Proving there’s no rest after a weary week at Macworld Expo, Playlist Reviews Editor, Dan Frakes, has cocked his unfailing eye at a slew of new products including a sturdy (and attractive) new iPod mini case, two iPod docks designed to save you money, an international AC power adapter less expensive than Apple’s offering, our new favorite headphone splitter, a somewhat awkward shuffle-based portable speaker system, and updates to a couple of popular Sennheiser headphones.
Agent 18 mini shock case, which merits our coveted 5-play rating, is hardly the first iPod mini case we’ve seen to feature a two-piece design: a wraparound front piece that protects the top, bottom, front and sides of your mini (leaving the Click Wheel exposed and accessible), along with a second piece that covers the back of the iPod. It is, however, the first case with this kind of design we’ve seen that adds significant shock protection.
The plastic sides of the case feel a bit sturdier than those of the similar cases we’ve tested, and, more importantly, the top and bottom edges, along with four “bumpers” on the inside of the case, are made of shock-absorbing rubber. It doesn’t provide as much shock protection as
Speck’s mini ToughSkin, but it still offers very good protection in a sleeker, more attractive design.
Apple makes money not only on its iPods but also the accessories that make them better and finer music players. But there’s a price to pay. Apple charges a premium for some of these accessories and, by shopping around, you can save a few bucks. One product that will help is PodsPlus’
Dock with Video Out. At $40 it’s the same price as Apple’s photo dock and features the same dock-, S-Video-, and line-out audio connectors. Unlike with Apple’s dock, PodsPlus’ dock includes an AV cable, an S-Video cable, and an extra USB-to-dock connector cable. Separately purchase the two of these cables offered by Apple (the AV and USB-to-dock cables) and you’re looking at a price of $77 for the cables and dock (and you’d still need to purchase an S-Video cable).
Kensington’s $90 Stereo Dock for iPod
can also save you some money (particularly if you can find it for its street price of around $65). This all-in-one docking station for your home stereo provides a dock that features an AC jack and a 1/8” stereo audio output (minijack-to-RCA audio cable included). The dock also includes a handy, backlit remote control that lets you play; pause; skip and scan forward and back; and raise and lower the volume.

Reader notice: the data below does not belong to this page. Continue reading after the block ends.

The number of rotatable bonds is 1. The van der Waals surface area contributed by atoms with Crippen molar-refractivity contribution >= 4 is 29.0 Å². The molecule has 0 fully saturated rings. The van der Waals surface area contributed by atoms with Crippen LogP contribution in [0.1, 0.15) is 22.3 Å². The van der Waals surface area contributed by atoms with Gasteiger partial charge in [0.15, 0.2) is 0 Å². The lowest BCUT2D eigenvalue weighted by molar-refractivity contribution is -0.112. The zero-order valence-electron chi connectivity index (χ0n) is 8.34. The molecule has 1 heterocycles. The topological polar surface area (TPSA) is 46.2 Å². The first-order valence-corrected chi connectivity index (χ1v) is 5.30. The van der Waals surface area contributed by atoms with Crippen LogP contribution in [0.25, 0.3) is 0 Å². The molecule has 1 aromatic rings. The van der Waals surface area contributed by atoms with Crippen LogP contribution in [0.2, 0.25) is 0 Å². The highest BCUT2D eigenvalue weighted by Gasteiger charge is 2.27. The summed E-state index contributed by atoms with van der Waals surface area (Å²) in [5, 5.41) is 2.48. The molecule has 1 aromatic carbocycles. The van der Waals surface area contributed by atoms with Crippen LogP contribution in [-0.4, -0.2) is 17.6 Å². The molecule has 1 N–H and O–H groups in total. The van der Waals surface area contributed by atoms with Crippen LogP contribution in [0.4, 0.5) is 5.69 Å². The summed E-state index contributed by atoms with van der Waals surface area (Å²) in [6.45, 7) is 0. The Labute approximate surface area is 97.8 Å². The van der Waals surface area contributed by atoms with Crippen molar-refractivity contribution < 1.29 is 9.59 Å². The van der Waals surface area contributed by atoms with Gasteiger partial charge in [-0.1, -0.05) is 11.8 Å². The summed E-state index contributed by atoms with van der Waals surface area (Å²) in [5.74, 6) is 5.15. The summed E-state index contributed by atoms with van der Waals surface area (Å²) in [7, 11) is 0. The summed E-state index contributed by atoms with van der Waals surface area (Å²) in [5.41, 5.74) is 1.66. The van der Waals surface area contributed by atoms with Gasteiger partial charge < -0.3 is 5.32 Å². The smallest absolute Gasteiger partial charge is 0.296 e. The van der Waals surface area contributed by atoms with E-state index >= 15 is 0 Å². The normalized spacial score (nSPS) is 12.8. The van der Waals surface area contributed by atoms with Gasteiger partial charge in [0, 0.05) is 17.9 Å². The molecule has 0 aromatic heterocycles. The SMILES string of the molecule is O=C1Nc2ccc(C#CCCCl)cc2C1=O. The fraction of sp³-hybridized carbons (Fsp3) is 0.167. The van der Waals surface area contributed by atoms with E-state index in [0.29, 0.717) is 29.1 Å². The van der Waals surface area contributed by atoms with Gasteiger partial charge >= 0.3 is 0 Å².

Unfortunately, as an IR-based remote, the Stereo Dock requires line-of-sight transmission; unlike the
RF-based remotes we’ve tested, you won’t be able to control playback from around a corner or from the next room. However, we were able to control our iPod from approximately 20 feet away in the same room, which should be adequate for many users.
International AC Power Adapter for iPod
is exactly what it claims to be—a power supply that accommodates plugs for the US, UK, and European Union. Apple’s World Travel Adapter Kit, which costs $9 more, includes more kinds of plugs but doesn’t include the power adapter itself.
Dan also examined BTI’s $15
Headphone Splitter, a splitter unique in that it includes a rotary volume control for each of the two headphones jacks, allowing each listener to choose his or her own volume.
Dan’s full review of the $60
praises the iPod shuffle-based portable speaker system for its compact size, decent sound quality, and ability to charge a shuffle when the speakers are AC-powered, but he found that the adapter required to dock a shuffle could be easily lost and that the exposed speaker drivers could be damaged in transit.
Finally, Sennheiser earns a couple of Playlist Pick badges for its $60
PX 100 “over the head” headphones
MX 500 earbuds. Both are white-colored versions of existing Sennheiser models. Dan thought the white color scheme lent a less-than-high-tech feel to the ‘phones but white or not, he concluded that they sound just as good as the originals and are, therefore, worthy of your consideration.